Long-term research aimed at eliminating the need to cover bunker silos with plastic and tires has been put on hold.
Animal scientist Larry Berger started working on the concept of an edible silage cover in 1999 while at the University of Illinois. The idea was to develop an environmentally friendly cover that would provide weather protection for silage and supplement its nutritional value.
Berger's early research focused on finding a suitable material for covering silos. After experimenting with nearly 40 compounds, he settled on a starch (wheat) and salt mixture similar to playdough. Storage and feeding research trials with alfalfa haylage were promising enough that Berger eventually applied for a patent.
A major glitch developed when Berger turned to applying the covering to silage in a bunker. Applying the material with a cement pump powered by tractor hydraulics worked well on the flat surface on top of the bunker but not so well on the curved surfaces along the outside walls.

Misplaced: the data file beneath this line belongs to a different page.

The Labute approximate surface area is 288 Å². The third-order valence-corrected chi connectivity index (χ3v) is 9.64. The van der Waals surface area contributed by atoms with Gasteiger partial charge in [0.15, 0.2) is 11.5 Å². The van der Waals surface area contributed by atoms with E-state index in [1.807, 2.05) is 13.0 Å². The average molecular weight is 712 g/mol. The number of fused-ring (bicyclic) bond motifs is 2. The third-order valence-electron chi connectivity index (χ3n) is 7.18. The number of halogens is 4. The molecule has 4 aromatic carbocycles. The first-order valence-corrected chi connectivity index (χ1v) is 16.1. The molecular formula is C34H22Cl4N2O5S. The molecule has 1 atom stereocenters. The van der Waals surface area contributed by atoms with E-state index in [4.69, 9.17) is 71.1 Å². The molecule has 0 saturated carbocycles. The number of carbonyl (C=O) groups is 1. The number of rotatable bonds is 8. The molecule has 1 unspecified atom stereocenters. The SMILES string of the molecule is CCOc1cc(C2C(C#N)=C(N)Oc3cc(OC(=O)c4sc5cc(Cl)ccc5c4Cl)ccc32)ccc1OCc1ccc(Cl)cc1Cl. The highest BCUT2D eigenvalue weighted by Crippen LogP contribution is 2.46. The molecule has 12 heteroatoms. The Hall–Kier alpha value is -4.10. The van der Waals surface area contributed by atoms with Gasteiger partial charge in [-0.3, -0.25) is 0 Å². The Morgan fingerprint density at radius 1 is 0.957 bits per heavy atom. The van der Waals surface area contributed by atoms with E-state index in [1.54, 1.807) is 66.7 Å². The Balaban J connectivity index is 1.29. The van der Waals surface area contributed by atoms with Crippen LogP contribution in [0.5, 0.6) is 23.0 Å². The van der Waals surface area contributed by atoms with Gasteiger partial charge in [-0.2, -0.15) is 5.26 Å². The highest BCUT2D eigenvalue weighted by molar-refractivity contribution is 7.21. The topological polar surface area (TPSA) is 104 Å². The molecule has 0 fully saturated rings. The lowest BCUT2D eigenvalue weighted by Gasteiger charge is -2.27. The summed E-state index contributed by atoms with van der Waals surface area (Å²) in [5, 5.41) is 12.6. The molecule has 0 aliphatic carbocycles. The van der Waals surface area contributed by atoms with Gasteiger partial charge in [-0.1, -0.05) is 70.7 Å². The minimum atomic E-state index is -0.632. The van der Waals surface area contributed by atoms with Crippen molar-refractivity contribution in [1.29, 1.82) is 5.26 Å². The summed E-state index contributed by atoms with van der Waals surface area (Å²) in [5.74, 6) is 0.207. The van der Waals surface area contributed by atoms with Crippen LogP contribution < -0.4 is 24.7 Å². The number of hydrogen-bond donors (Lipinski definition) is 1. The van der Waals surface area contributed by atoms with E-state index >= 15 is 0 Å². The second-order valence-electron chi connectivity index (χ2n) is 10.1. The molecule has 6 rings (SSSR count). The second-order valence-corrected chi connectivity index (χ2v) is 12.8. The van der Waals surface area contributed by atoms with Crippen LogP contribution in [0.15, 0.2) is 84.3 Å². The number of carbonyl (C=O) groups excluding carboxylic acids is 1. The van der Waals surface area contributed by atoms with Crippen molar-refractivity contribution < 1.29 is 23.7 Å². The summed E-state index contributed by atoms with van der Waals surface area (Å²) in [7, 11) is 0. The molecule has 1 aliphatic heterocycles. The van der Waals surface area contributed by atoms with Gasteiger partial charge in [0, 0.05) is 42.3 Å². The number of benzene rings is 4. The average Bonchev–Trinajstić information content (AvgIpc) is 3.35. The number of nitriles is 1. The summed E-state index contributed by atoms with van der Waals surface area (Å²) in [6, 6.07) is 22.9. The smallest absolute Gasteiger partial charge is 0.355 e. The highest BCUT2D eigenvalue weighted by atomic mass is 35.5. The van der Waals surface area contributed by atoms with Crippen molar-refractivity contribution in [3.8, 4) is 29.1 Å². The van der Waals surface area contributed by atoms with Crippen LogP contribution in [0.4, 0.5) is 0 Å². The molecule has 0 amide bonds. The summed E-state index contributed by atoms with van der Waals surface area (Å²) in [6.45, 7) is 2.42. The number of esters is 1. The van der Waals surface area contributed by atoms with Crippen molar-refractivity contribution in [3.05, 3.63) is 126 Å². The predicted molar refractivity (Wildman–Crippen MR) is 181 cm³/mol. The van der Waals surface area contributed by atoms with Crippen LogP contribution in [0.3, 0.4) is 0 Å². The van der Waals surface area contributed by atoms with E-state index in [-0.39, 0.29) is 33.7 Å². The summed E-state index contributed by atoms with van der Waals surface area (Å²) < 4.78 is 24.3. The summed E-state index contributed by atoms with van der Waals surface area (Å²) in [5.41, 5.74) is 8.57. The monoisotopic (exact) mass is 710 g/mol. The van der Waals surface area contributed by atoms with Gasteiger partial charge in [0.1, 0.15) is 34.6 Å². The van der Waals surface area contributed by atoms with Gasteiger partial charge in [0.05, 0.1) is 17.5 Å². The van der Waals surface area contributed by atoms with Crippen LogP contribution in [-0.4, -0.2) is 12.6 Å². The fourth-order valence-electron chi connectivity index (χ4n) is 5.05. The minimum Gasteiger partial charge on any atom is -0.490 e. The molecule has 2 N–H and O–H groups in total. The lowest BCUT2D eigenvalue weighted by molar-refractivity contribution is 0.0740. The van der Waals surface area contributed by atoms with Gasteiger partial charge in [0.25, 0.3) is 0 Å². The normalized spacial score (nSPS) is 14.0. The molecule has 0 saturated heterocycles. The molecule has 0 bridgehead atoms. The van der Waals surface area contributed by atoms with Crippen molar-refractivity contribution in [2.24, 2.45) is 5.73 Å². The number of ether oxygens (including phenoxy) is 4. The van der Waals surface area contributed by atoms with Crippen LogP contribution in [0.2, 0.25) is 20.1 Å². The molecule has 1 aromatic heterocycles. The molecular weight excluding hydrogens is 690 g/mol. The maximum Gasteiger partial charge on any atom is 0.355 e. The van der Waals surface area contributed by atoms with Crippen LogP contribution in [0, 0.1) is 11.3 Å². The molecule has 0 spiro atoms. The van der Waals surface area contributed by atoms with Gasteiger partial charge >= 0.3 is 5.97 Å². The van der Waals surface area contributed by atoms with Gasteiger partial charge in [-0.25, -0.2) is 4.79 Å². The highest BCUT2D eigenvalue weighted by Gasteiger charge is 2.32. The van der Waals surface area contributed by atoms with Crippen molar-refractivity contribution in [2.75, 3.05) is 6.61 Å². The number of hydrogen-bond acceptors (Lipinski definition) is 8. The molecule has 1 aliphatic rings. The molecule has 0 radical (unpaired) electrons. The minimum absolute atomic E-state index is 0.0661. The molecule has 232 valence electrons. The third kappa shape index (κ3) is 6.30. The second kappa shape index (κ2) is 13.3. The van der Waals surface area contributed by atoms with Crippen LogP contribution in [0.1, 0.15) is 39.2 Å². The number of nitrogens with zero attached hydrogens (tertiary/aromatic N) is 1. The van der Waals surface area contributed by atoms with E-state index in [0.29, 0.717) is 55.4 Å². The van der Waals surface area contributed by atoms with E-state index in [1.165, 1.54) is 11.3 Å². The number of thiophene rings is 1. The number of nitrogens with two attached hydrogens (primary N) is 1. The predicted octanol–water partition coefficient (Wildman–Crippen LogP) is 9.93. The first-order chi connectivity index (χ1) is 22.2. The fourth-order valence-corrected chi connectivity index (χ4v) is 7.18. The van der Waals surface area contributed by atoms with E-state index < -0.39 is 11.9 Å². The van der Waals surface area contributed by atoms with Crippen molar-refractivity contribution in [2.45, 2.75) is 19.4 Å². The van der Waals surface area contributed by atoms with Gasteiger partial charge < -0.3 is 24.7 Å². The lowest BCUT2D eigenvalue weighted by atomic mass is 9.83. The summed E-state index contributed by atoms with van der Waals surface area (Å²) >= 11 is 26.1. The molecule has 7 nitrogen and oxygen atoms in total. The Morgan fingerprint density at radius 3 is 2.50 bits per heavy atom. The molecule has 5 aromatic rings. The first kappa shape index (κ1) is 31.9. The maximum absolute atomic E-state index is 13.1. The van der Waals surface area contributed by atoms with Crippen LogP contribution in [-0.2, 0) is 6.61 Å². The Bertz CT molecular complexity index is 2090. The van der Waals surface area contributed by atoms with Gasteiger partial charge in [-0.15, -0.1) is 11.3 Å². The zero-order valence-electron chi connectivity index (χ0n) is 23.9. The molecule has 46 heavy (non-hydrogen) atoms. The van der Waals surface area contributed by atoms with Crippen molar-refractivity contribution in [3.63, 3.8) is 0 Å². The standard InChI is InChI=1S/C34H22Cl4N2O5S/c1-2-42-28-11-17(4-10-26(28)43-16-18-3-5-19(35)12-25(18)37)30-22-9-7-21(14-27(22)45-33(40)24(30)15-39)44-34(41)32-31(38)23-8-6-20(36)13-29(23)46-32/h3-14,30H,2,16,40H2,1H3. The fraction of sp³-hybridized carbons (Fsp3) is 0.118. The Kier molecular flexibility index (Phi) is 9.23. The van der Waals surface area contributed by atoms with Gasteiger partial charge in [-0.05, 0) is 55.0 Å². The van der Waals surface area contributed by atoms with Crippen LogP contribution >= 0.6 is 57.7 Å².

A system using a tractor-mounted applicator and roller (for applying a layer of wax coating over the wheat-salt covering material) shows promise. But Berger says commercial interest hasn't materialized.
“We had some talks with (representatives from a major farm equipment maker) about it. They thought the concept was sound enough, but they also thought it represented too much of a niche market for them.” Even so, Berger, who now heads the University of Nebraska animal science department, isn't ready to pronounce the project finished. “Others have expressed interest in continuing to work on it. The concept is sound. We often lose 10-20% of dry matter in a bunker due to spoilage and fermentation losses. Edible bunker covers offer the advantage of reducing losses while adding nutrients to the diet.”